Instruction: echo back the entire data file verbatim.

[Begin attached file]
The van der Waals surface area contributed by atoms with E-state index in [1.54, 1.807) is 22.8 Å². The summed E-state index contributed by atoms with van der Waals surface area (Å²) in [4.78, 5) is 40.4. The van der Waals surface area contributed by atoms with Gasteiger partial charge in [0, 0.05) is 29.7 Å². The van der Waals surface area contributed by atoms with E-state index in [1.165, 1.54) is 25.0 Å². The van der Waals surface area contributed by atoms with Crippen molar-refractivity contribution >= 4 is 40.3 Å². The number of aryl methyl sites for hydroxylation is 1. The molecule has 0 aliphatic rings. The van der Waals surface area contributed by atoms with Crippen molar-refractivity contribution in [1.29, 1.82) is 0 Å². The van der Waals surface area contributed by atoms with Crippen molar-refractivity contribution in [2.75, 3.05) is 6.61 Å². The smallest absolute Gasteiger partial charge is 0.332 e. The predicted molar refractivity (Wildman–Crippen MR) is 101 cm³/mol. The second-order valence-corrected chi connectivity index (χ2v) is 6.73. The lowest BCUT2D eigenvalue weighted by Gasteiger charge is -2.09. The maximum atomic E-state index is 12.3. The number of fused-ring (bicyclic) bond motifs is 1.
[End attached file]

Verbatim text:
The van der Waals surface area contributed by atoms with E-state index in [1.54, 1.807) is 22.8 Å². The summed E-state index contributed by atoms with van der Waals surface area (Å²) in [4.78, 5) is 40.4. The van der Waals surface area contributed by atoms with Gasteiger partial charge in [0, 0.05) is 29.7 Å². The van der Waals surface area contributed by atoms with E-state index in [1.165, 1.54) is 25.0 Å². The van der Waals surface area contributed by atoms with Crippen molar-refractivity contribution >= 4 is 40.3 Å². The number of aryl methyl sites for hydroxylation is 1. The molecule has 0 aliphatic rings. The van der Waals surface area contributed by atoms with Crippen molar-refractivity contribution in [1.29, 1.82) is 0 Å². The van der Waals surface area contributed by atoms with Crippen molar-refractivity contribution in [2.75, 3.05) is 6.61 Å². The smallest absolute Gasteiger partial charge is 0.332 e. The predicted molar refractivity (Wildman–Crippen MR) is 101 cm³/mol. The second-order valence-corrected chi connectivity index (χ2v) is 6.73. The lowest BCUT2D eigenvalue weighted by Gasteiger charge is -2.09. The maximum atomic E-state index is 12.3. The number of fused-ring (bicyclic) bond motifs is 1.